Supporting and Understanding Someone with Bipolar Disorder

Neurodivergent people should be included, not isolated

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When I’m sick I experience sleep deprivation, memory blackouts and sensory overload. The less I sleep, the more manic I become with auditory, visual and tactile hallucinations. I can’t read or process speech. I have bipolar disorder 1 (BP1).

BP causes atypical shifts in energy from depression to mania that interfere with a person’s ability to function. Mania presents as euphoria, paranoia or anger. BP1 causes longer and more pronounced episodes of depression and mania than BP2. All forms of BP disrupt people’s lives even if you don’t recognize their struggle.

I was diagnosed with BP when I was 13 because I exhibited suicidal ideation, self harm, painful anxiety and sporadic outbursts. It took me five years to accept my mental illnesses because I was socialized to believe they were onset by personal failure, not biological or environmental reasons. I also didn’t understand my disorder for so long because no one, including my psychiatrist, explained BP to me.

Illustration by Lizzy Choi

I internalized stigmatization when I saw no information about mental illness in school, especially positive representation. This is systemic ableism — differently abled people are less profitable under capitalism. 

I committed to attending therapy and taking medication after my first five week manic episode at age 19, the beginning of self-investment when others wouldn’t. I empowered myself by using the internet to find BP studies, documentaries, support websites and emerging treatments. I take sleep, anti-psychotic, anti-anxiety, anti-depressant and mood stabilizing drugs. I fight everyday for a balanced life.

Now I describe myself as neurodivergent: having a brain that functions in ways that diverge significantly from the dominant societal standards of “normal.” I’m not alone.

Bipolar disorder affects approximately 5.7 million adult Americans, or about 2.6 percent of the U.S. population age 18 and older every year, according the National Institute of Mental Health.

In general, young people are vulnerable to biological and environmental triggers of mental illness. 64 percent of young adults who are no longer in college are not attending college because of a mental health related reason. Depression, bipolar disorder and posttraumatic stress disorder are the primary diagnoses of these young adults, according to the National Alliance of Mental Health.

Some people enter college with their BP diagnosis, but Dr. Shuyun David Lo, director of psychiatry at UC Santa Cruz Counseling and Psychological Services (CAPS), said many students will experience their first manic episode during college. Approximately 3.2 percent of college students meet the criteria for BP. Lo advised people to notice if a peer is behaving differently because they may not be aware of their mental health changes.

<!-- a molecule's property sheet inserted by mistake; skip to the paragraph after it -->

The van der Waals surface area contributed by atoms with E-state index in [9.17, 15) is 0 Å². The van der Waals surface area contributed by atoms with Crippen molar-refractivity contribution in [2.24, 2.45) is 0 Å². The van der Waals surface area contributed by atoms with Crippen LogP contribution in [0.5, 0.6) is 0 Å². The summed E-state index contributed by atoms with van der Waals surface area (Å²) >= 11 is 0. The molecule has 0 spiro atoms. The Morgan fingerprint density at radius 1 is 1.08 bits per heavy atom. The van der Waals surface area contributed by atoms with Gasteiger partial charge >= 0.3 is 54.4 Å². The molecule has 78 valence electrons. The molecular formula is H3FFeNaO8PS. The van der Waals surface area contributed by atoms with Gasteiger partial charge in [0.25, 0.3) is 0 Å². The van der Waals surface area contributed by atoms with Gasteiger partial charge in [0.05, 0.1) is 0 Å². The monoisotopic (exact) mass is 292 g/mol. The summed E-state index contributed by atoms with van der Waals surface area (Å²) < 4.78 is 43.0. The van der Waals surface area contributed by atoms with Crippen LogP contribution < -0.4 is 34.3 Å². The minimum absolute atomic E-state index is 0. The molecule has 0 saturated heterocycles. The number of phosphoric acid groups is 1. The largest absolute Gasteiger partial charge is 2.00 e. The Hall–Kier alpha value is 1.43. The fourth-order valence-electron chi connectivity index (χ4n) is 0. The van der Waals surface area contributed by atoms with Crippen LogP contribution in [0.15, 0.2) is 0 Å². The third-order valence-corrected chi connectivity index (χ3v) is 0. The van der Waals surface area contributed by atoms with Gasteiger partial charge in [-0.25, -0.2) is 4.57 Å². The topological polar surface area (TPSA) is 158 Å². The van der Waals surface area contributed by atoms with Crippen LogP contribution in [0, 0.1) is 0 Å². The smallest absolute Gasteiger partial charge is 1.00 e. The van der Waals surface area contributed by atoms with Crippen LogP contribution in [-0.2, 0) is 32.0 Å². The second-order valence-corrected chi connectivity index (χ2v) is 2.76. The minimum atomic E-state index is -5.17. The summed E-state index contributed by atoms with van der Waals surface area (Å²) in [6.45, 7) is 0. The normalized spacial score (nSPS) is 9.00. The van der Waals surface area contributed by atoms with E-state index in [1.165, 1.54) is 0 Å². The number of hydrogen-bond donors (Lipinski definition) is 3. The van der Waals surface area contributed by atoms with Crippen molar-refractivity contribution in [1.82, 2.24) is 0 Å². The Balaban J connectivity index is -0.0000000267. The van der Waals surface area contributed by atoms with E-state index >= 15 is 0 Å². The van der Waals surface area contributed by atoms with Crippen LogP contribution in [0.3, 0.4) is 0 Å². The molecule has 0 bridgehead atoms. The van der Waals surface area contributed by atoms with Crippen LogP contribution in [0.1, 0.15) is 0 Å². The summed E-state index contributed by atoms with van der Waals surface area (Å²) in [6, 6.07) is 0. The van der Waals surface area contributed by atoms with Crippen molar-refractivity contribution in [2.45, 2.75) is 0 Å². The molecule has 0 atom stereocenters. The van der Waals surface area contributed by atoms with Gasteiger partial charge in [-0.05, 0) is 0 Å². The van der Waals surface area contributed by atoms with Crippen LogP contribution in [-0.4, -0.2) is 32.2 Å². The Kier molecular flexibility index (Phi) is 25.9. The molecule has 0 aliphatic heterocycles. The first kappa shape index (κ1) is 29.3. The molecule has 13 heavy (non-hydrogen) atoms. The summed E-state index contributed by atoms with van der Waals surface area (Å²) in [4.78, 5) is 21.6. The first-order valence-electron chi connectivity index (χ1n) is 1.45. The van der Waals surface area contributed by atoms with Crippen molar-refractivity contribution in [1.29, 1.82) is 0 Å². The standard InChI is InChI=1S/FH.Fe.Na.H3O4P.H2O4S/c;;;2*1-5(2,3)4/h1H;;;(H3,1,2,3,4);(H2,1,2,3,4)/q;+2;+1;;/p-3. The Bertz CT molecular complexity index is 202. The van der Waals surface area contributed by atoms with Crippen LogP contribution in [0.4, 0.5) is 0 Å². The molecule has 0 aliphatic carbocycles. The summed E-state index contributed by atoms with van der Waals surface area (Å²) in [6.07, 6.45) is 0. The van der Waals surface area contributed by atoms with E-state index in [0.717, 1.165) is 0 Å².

As the racing thoughts of hypomania escalate, it’s like watching three TVs at once. It feels
like when Will Byers is perpetually burned in Stranger Things. When I’m manic I forget to eat or clean myself. I’m scared of passing out in public.

I actually think the term “bipolar” is more stigmatizing than “manic depression,” which was the  official term for BP before 1980. The disorder goes beyond emotions. It’s rooted in disruption of sleeping patterns which dysregulates your circadian rhythm. As many as 1 in 5 patients with bipolar disorder complete suicide, according to the National Institute of Mental Health.

The real disability is how society treats me.

An easy way to support someone is to be a positive environmental factor. Respectfully ask how you can help and if they’re in touch with a psychiatrist or therapist. Safely engage a manic person with a movie or crafting together. Sometimes I just want someone to send me memes. A sick person may need a ride, groceries or even a friend.

It hurts to tell someone you have bipolar disorder and see fear in their eyes. Stigma comes from strangers. It comes from friends and family. It can even come from medical providers, who prescribe medication ignorantly and discriminate against the intersecting identities of patients like race and gender. You should be able to trust doctors who are a critical component of your mental health, so find one that’s right for you. It’s ok to shop around.

I love that BP has made me empathetic. However, self-empathy is hardest to achieve. It’s devastating to realize the crash that follows the high. It’s tempting to forfeit the lifelong battle of BP in the midst of a manic episode. I remember that there’s a steady zone between mania and depression.

Neurodivergent brains have vital and creative perspectives. I’m proud of my complexity and resilience.